35:21 – The exact location of the tower of Eder is uncertain.
35:22 – Reuben’s sleeping with his father’s concubine, Bilhah, was an act of defiance against his father. Jacob “heard about” Reuben’s act, but no action towards him is recorded here. However, when Jacob was pronouncing his final words for his children in Gen. 49:3-4, he recalls this event and announces what amounts to a curse on Reuben (“you shall not excel”) because he defiled his father’s bed.
- This is also likely contributed to Jacob lack of trust in Reuben in Gen. 42:37-38.
- Jacob’s lack of action in this episode recalls his previous lack of action in the Dinah episode.
35:22-26 – The versification in 35:22 is a curious break in the text. The words beginning in 22b would seem to more naturally fit with verse 23.
- Here the sons of Jacob are listed, but not in chronological order. Moreover, the order is curious (Leah-Rachel-Bilhah-Zilpah).
- Dinah is not listed here as this list only includes Jacob’s sons.
- The list of Jacob’s sons here are juxtaposed with the genealogy of Esau’s family in Genesis 36.
- Likely, this passage is a foreshadowing of the 12 tribes of Israel and also introduces the Joseph narratives.
35:27 – Jacob came to his father
- The verse suggests the possibility of a reconciliation of Jacob with his father.
- It also presents Jacob as seeing his father, and presumably living in the area of his father until his father’s death.
- Isaac dies at 180 years. He lived 5 years longer than his father (25:7) and 33 years longer than his son (47:28).
- Jacob and Esau together bury their father in the same way that Isaac and Ishmael buried Abraham. Death, sometimes, brings together family members who were previously at odds.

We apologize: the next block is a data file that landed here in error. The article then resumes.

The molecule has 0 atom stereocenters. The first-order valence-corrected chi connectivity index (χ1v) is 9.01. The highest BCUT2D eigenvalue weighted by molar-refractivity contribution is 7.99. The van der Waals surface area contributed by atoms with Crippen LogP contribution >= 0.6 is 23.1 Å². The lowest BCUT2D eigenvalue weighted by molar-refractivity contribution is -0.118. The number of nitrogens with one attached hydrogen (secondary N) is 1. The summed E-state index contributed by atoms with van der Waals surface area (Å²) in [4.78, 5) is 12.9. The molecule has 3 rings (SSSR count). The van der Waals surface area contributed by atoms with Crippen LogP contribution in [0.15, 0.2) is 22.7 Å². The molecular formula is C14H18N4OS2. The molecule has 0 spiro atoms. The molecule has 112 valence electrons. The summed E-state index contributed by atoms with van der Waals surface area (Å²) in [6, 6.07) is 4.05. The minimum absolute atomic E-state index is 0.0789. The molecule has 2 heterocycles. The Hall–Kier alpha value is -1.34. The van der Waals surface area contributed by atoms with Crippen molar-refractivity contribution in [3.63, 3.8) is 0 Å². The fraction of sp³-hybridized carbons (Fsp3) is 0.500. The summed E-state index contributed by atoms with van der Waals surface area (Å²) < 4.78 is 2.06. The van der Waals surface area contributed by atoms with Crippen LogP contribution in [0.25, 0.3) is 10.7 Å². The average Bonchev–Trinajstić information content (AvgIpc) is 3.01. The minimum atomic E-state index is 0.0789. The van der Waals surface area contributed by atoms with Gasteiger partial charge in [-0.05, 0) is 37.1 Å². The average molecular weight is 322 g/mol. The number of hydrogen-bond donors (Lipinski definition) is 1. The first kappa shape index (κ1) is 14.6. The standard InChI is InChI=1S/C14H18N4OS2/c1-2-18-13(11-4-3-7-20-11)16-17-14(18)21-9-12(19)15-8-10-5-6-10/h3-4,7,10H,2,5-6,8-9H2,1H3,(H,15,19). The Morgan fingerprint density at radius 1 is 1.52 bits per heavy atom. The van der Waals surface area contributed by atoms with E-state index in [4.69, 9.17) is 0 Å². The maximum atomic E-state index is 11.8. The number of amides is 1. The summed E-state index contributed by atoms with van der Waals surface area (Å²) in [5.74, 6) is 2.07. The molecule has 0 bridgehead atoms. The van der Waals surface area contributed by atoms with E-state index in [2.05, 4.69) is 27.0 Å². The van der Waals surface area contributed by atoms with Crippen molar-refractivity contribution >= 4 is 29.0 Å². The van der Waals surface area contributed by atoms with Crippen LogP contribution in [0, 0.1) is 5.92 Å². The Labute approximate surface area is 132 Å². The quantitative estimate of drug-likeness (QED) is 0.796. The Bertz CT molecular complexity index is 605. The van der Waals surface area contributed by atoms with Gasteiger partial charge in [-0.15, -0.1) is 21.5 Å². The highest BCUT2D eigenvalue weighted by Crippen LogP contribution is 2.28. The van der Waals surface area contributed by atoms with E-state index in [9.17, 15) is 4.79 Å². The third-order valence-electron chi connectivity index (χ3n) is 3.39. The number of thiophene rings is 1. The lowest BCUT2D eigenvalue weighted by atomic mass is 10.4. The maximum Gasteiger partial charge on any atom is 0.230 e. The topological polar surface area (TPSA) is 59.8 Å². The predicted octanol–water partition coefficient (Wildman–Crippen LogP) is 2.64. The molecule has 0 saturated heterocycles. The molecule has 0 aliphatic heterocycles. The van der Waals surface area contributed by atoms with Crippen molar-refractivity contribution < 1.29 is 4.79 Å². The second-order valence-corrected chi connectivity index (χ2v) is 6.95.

- Let the structure of the text drive the sermon
- Unsettled in the Promised Land
Exp. It’s hard to find spiritual direction in life, or even enjoy God’s blessings, when we are not where the Lord wants us to be.
- Death and new life
Exp. This passage reveals both death and new life. Both are part of life. Here the joy of the birth of his son, Benjamin, is tempered by the death of his beloved wife, Rachel.
Exp. Jacob’s response at Rachel’s death is curious and unexplained in the text. It’s noticeable that though Rachel was his favorite wife, he is not mentioned as mourning for her and does not carry her body to the family burial site. Instead, Jacob was buried alongside Leah.
- The need for family role models
Exp. Reuben displays a disrespect for his father and for the sanctity of marriage. One wonders if Jacob’s tenuous support of marriage contributed to Reuben’s lack of respect for his father’s commitment to Bilhah. These are traits that his father, grandfather, and great grandfather all also displayed. Jacob married four women (one involuntarily and two for the wrong reasons); Isaac offered his wife to another man; Abraham offered his wife to two different men.
Exp. Jacob has a habit of not addressing sensitive issues with his children (Dinah, Simeon, Levi, Reuben) – a habit he learned from his father, Isaac. However, he wanted to hold them accountable for those actions later (Gen. 49)
Exp. It is nice that Jacob was able to see his father, Isaac, before he died. It is also a positive sign that both Jacob and Esau are described as burying their father. The text stops short of describing any further interaction with either Jacob and Isaac or Jacob and Esau.
App. Our family’s today need positive family role models. Jacob was not a good role model as a son, brother, husband, or father.
- God’s promise is secure
Exp. It is not a coincidence that the text includes the death of Isaac upon the discussion of the completion of the twelve
Exp. Despite Jacob’s inconsistent faith and family unrest, the Lord’s promise is secure. He has blessed Jacob with 12 sons and the stage is set for a nation to arise from the man who wrestled (“Israel”) with God.
References [ + ]
|1.||↑||See Barry J. Beitzel, The New Moody Atlas of the Bible (Chicago: Moody Publishers, 2009), 104.|